The growing demand for renewable energy sources, in particular for solar technologies, requires more detailed studies to increase power and efficiency. Among them, thermoelectric energy conversion is a well-known technology used for decades including solar thermal generators (STEG), radioisotope thermoelectric generators (RTG), automotive thermoelectric generators (ATG) and thermoelectric generators (TEG). This chapter aims to demonstrate that the thermoelectric effect (Seebeck effect) can be used to harness the thermal energy retained in photovoltaic panels to increase their overall efficiency with its direct conversion into electrical energy and vice versa. It is also observed that solar radiation can be converted directly into electric energy, as in photovoltaic modules, or yet can be converted directly into electricity, as in thermoelectric modules. It is emphasised that although the energy conversion by thermoelectric effect still has low electrical efficiency, this source is characterised by a high degree of reliability, low maintenance, appreciable durability and absence of moving parts, and it allows generating electric energy through recovery of the thermal energy from several industrial processes. At the end of this chapter is presented a case study related to the thermal energy absorbed by a polycrystalline photovoltaic module to illustrate their increased efficiency and power in thermoelectric-photovoltaic cogeneration.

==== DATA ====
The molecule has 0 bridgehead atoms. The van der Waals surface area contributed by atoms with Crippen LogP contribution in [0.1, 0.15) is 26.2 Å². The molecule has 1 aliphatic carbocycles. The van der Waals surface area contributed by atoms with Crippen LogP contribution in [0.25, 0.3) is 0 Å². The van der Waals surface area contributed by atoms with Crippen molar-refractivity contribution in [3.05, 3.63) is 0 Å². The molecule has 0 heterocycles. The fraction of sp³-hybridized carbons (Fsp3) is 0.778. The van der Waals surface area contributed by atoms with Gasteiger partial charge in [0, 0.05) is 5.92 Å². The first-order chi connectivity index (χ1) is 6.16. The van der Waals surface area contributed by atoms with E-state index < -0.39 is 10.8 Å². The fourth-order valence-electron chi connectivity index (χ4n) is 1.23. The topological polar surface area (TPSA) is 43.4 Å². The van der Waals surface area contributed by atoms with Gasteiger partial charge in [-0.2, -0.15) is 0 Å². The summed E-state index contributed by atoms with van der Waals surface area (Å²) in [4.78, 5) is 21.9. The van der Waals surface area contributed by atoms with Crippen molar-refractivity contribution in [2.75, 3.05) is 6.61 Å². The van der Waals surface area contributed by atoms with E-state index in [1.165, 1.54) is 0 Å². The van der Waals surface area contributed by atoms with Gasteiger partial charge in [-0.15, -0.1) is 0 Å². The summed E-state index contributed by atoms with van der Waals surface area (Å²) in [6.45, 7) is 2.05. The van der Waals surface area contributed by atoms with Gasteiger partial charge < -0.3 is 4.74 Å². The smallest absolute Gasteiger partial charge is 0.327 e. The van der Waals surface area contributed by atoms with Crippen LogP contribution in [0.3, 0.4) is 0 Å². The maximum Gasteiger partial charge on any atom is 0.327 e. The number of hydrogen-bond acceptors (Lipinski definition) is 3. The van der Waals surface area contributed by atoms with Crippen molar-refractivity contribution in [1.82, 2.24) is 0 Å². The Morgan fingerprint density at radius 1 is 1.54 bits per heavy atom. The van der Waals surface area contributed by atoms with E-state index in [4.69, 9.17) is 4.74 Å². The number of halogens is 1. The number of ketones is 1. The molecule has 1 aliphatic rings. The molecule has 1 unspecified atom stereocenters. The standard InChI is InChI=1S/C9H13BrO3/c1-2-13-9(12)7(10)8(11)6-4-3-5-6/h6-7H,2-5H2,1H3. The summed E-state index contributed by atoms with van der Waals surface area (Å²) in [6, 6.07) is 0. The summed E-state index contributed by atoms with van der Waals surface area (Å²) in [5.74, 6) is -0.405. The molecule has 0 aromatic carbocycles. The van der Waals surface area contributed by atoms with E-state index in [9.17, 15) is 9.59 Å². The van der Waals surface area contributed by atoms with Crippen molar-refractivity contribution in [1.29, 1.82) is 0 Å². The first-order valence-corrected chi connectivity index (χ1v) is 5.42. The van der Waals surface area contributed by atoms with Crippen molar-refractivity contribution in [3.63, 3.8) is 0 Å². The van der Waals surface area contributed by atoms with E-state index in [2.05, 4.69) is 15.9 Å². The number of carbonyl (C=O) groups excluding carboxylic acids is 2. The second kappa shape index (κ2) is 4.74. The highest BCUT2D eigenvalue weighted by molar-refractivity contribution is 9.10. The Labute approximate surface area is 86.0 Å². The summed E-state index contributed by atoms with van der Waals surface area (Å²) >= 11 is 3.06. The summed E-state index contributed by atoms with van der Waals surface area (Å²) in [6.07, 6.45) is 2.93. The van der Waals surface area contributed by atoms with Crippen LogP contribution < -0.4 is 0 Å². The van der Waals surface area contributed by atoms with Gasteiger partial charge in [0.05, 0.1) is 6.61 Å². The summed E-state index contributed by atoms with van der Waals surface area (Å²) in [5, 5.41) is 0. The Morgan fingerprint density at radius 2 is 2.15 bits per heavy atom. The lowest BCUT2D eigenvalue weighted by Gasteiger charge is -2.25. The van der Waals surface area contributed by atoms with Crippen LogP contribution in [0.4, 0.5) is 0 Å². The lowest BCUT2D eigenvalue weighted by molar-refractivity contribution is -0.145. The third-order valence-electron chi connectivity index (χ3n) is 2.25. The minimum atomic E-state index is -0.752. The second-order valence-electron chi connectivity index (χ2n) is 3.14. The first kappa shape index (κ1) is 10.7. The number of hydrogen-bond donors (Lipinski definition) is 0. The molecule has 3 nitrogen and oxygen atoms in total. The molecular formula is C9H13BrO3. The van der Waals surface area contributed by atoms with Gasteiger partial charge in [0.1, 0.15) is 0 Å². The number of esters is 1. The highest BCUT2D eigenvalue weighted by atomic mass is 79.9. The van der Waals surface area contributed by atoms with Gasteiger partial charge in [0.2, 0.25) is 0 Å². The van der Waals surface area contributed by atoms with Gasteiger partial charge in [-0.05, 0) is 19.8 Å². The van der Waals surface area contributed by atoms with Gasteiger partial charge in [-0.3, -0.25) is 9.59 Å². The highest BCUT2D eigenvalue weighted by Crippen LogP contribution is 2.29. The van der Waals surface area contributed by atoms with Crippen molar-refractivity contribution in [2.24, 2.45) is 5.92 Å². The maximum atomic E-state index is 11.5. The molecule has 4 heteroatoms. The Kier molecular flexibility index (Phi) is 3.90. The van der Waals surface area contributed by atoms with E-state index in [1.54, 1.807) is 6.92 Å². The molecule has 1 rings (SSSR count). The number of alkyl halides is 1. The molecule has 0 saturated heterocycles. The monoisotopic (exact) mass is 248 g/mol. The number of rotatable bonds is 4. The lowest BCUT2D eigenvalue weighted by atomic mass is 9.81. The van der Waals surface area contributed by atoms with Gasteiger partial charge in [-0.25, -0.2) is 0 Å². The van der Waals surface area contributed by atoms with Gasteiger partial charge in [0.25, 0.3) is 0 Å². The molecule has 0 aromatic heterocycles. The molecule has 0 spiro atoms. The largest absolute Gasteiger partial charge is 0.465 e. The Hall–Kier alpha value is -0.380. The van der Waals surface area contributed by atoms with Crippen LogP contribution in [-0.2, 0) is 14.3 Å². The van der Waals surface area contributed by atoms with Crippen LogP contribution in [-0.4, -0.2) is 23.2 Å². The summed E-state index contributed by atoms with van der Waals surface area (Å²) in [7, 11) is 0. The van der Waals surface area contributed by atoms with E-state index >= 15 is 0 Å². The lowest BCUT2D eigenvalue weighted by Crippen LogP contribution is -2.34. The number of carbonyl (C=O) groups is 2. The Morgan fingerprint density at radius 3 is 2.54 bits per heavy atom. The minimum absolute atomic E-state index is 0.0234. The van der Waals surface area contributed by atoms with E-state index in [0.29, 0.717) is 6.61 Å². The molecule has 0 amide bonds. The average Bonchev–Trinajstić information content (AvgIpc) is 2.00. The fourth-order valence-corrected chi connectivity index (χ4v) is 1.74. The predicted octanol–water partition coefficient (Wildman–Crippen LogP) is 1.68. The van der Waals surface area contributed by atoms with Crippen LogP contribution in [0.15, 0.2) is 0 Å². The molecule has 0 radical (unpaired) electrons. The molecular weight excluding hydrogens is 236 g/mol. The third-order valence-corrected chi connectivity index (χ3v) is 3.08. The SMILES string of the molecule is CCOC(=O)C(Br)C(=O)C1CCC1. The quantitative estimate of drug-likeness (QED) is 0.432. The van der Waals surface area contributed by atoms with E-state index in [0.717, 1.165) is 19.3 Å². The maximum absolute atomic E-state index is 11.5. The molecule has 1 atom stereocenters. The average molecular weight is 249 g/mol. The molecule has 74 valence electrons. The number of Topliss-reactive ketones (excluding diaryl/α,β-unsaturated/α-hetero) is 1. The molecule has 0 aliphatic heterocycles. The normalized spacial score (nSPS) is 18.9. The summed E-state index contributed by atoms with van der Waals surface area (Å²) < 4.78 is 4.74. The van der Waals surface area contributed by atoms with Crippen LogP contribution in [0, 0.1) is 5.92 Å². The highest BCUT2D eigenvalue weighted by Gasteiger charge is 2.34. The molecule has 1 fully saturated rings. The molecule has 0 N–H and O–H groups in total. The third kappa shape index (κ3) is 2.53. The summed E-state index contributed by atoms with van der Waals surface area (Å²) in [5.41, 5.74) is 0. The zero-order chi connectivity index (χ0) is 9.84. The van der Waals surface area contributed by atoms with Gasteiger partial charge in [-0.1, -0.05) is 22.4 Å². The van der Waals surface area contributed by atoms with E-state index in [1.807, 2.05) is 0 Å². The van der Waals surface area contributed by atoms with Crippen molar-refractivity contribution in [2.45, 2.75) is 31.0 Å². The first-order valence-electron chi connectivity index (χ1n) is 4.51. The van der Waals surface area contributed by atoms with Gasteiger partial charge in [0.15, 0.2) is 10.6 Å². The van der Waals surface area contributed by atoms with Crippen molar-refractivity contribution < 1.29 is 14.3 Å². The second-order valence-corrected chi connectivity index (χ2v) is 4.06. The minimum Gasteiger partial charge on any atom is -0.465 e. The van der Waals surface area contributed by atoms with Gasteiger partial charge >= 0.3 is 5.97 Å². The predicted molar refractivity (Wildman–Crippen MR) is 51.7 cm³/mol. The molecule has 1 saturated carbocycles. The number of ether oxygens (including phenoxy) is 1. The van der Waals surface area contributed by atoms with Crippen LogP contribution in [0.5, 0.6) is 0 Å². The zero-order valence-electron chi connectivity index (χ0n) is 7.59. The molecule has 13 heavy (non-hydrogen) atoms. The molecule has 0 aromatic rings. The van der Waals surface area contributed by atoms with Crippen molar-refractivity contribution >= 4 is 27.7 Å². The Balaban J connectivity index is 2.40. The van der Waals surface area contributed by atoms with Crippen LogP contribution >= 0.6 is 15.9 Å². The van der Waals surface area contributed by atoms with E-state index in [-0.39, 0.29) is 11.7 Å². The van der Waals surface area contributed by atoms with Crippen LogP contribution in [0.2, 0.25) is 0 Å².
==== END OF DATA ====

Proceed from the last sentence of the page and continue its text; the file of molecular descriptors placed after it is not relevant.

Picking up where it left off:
Part of the book: Renewable Energy